$\displaystyle %
a_{\rm C}=\frac{\rho_{\rm i}}{\rho_{\rm i}+\rho_{\rm e}}\frac{2\lambda^2}{x} \left[\frac{1}{x_0^2}-\frac{1}{x^2}\right]\cdot$     (4)

A flux tube brought from x0 to x inside a flow of constant angular momentum would feel no Coriolis force if the motion is along the direction of constant angular velocity since $x_0\sim x$ for rotating bodies. A magnetic flux tube with buoyancy factor $M_{\rm b} (=\frac{\rho_{\rm e}-\rho_{\rm i}}{\rho_{\rm e}})=1-X$, will feel the (ii) Magnetic Buoyancy force (first term on the right hand side inside the curly bracket). The corresponding acceleration is (CD94):
$\displaystyle %
a_{\rm MB}=\frac{M_{\rm b}}{1+X}\bigg[\frac{1}{2(x-1)^2} - \frac{\lambda^2}{x^3}\bigg]\cdot$     (5)

The tube will emerge out of the disk if $a_{\rm MB}$ dominates over $a_{\rm C}$. The middle term on the right hand side of Eq. (1) is the (iii) force due to Magnetic Tension. The corresponding acceleration is $a_{\rm T}$ (CD94):
$\displaystyle %
a_{\rm T}=-\frac{1}{m_{\rm i}+m_{\rm e}} \frac{\Psi^2}{2 \pi \sigma^2} =-\frac{B^2}{4 \pi x (\rho_{\rm i}+\rho_{\rm e})}\cdot$     (6)

The final and very important force is represented by the final term of Eq. (1). It is called the (iv) Drag Force exerted due to the motion of a rigid tube inside a flow. The corresponding acceleration is (CD94):
$\displaystyle %
a_{\rm D}=-\frac{C_{\rm D} \rho_{\rm i} \sigma ({\dot x}-u)^2 }...
...-\frac{C_{\rm D} \rho_{\rm i} u^2}{2\pi\sigma (\rho_{\rm i}+\rho_{\rm e})}\cdot$     (7)

Here we used ${\dot x} \sim 0$ for computing the maximum value of the drag force.

Equating the acceleration due to buoyancy with that due to magnetic tension (Eq. (6)) on the equatorial plane, we get the critical temperature of the external gas as (CD94),

$\displaystyle %
T_{\rm p,0}=\frac{m_{\rm p} c^2[\lambda_{\rm K}^2(x_0)-\lambda^2]}{4 k x_0^2},$     (8)

above which the tension dominates over buoyancy and the flux tubes rush towards the funnel wall catastrophically. Here we used the mean electron number per ion to be $\mu=1/2$ and k is the Boltzmann constant. Subscript 0 specifically indicates that the flux tube will behave like an over stretched rubber-band only after it crosses x=x0, where $T>T_{\rm p,0}$. Note that since we are dealing with a sub-Keplerian disk, $T_{\rm p,0}>0$ in the entire region of interest. For typical values x0=100, $\lambda_0=1.8$, one obtains $T_{\rm p,0}\sim 6 \times 10^9$ K. For an adiabatic disk, this assumption remains valid even when the flux tube collapses very rapidly since its internal temperature will increase adiabatically in the same way as in the external disk. For an efficiently cooled two-temperature flow, the above proton temperature would correspond to an electron temperature of $T_{\rm e} \sim \sqrt{{m_{\rm e}}/{m_{\rm p}}} T_{\rm p}$. This is around 14 keV which is very reasonable for the temperature of the sub-Keplerian region. When the flux tubes fall radially, neither Coriolis force nor the drag term could be neglected. In fact, accelerated flux tubes would have high ${\dot x}$ in the drag term as they move faster than the bulk radial motion. Meanwhile, assuming that internal mass of a flux tube is roughly constant, the cross-section $\sigma \sim 1/\sqrt{x}$ increases as the flux tube approaches the black hole. So, this will also increase the drag term. As a result, we expect that the flux tube would slow down somewhere close to the black hole and buoyancy would eject the flux tube out of the disk perpendicularly as shown in Fig. 1. Typical trajectories of the flux tubes, based on numerical integrations in CD94, are shown in Fig. 1.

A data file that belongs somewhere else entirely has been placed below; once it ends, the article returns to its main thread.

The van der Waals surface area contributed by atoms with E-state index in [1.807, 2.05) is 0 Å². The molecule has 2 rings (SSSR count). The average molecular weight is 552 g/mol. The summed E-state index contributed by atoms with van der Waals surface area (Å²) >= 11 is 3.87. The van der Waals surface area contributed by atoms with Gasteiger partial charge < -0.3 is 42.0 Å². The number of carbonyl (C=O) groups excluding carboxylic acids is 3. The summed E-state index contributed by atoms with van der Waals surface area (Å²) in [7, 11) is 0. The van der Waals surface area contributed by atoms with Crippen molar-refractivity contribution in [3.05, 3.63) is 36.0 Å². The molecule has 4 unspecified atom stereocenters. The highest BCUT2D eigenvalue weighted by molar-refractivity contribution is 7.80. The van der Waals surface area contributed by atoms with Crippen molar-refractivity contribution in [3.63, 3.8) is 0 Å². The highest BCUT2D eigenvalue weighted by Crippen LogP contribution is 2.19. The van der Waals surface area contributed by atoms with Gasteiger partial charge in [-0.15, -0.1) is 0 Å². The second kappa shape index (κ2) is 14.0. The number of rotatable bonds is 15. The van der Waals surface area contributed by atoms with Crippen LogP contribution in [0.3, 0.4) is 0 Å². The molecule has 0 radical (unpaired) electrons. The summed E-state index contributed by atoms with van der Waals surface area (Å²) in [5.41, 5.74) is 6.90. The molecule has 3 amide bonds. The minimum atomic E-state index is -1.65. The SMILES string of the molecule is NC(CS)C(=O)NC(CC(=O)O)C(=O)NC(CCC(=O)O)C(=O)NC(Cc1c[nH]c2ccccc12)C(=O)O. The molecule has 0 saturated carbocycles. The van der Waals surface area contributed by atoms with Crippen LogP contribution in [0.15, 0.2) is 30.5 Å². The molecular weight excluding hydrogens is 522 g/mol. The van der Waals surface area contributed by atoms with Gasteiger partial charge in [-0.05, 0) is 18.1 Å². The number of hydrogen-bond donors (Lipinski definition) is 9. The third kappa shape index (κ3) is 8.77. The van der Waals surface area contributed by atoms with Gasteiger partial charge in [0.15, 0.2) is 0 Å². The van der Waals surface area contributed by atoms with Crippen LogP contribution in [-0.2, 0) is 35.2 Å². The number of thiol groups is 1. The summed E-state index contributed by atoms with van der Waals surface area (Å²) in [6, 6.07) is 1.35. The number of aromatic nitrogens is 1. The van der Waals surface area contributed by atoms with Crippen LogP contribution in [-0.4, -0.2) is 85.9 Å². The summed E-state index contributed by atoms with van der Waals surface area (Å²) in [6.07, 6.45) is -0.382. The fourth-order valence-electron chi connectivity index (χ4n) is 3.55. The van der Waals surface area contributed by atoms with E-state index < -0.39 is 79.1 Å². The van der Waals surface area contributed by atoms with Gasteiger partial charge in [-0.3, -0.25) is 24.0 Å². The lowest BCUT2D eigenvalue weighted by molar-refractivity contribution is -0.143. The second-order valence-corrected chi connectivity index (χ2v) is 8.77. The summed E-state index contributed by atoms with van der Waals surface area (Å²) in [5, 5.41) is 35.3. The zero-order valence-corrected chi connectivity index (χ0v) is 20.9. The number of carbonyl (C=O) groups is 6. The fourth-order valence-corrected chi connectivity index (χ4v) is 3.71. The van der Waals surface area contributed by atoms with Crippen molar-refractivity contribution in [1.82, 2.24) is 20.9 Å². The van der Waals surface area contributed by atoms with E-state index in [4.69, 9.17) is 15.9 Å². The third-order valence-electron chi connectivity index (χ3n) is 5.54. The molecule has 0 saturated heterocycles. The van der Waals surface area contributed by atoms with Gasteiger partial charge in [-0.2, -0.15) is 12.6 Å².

The buoyancy timescale $t_{\rm b}$ is estimated from Eq. (5): $a_{\rm MB} \sim h/t_{\rm b}^2 = \frac{M_{\rm b}}{(1+X)x^3} (\lambda_{\rm K}^2-\lambda^2)$, where, $h \sim a_{\rm s} x^{3/2}$ is the half thickness of the disk in vertical equilibrium at x and $a_{\rm s} \sim x^{-1/2}$ is the speed of sound. Note that $t_{\rm b}$ is very large in a Keplerian disk ( $\lambda_{\rm K} \sim \lambda$). For a sub-Keplerian flow, $\lambda/\lambda_{\rm K} \sim 0.4$ with $\lambda=1.8$ at x=30, $X\sim 0.1,\ M_{\rm b} \sim 0.9$, $t_{\rm b}\sim 240$.

Collapse time $t_{\rm f}$ of a flux tube is estimated in the following way: when tension is the most dominant force, the radial equation of the flux tube (Eq. (1)) is simplified to:

$\displaystyle %
{\ddot x} + a_{\rm T}=0,$     (9)

Putting ${\ddot x} \sim x/t_{\rm f}^2$, we see that the velocity of collapse of the flux tube $v_{\rm f}$ is,
$\displaystyle %
v_{\rm f} \sim \left(\frac{B^2}{4\pi \rho_{\rm e}}\right)^{1/2} \sim v_{\rm a}$     (10)

where $v_{\rm a}$ is the Alfven velocity. Thus, flux tube collapses in Alfven speed. Since $B \propto x^{-2}$, magnetic pressure is $\propto x^{-4}$, while the gas pressure $p_{\rm e} \propto x^{-5/2}$, the ratio of magnetic to gas pressure $f \propto x^{-3/2}$, increasing with the decrease of x. As the flux tube leaves the Keplerian disk, large shear at the transition region and in the sub-Keplerian flow quickly intensifies the flux tube to $M_{\rm b} \sim 1$ during infall. On the other hand, if $f \sim 1$ at $x\sim 300$ where the flow deviates from a Keplerian disk, $f \sim 30$ at x=30, inside the CENBOL. The Alfven speed $v_{\rm a} \sim